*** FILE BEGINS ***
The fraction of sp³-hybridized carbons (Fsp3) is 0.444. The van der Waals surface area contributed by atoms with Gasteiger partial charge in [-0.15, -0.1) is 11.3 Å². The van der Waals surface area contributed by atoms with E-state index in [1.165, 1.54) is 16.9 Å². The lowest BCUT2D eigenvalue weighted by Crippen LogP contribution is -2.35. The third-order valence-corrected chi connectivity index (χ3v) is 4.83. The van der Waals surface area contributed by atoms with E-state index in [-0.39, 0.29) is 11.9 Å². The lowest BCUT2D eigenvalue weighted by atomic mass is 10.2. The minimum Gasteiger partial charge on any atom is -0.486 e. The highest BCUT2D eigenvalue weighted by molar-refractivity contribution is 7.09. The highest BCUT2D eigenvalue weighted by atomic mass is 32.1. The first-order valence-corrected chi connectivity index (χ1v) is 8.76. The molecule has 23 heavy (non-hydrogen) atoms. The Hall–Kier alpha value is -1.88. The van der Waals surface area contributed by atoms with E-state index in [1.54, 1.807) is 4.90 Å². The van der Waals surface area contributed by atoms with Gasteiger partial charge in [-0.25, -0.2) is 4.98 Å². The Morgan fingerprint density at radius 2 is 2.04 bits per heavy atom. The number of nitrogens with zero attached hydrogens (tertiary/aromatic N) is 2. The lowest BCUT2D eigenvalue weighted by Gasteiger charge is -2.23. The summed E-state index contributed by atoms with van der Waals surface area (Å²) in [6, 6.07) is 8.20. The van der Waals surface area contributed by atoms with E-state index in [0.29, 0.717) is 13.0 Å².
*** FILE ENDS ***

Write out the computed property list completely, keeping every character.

The fraction of sp³-hybridized carbons (Fsp3) is 0.444. The van der Waals surface area contributed by atoms with Gasteiger partial charge in [-0.15, -0.1) is 11.3 Å². The van der Waals surface area contributed by atoms with E-state index in [1.165, 1.54) is 16.9 Å². The lowest BCUT2D eigenvalue weighted by Crippen LogP contribution is -2.35. The third-order valence-corrected chi connectivity index (χ3v) is 4.83. The van der Waals surface area contributed by atoms with E-state index in [-0.39, 0.29) is 11.9 Å². The lowest BCUT2D eigenvalue weighted by atomic mass is 10.2. The minimum Gasteiger partial charge on any atom is -0.486 e. The highest BCUT2D eigenvalue weighted by molar-refractivity contribution is 7.09. The highest BCUT2D eigenvalue weighted by atomic mass is 32.1. The first-order valence-corrected chi connectivity index (χ1v) is 8.76. The molecule has 23 heavy (non-hydrogen) atoms. The Hall–Kier alpha value is -1.88. The van der Waals surface area contributed by atoms with E-state index in [1.54, 1.807) is 4.90 Å². The van der Waals surface area contributed by atoms with Gasteiger partial charge in [-0.25, -0.2) is 4.98 Å². The Morgan fingerprint density at radius 2 is 2.04 bits per heavy atom. The number of nitrogens with zero attached hydrogens (tertiary/aromatic N) is 2. The lowest BCUT2D eigenvalue weighted by Gasteiger charge is -2.23. The summed E-state index contributed by atoms with van der Waals surface area (Å²) in [6, 6.07) is 8.20. The van der Waals surface area contributed by atoms with E-state index in [0.29, 0.717) is 13.0 Å².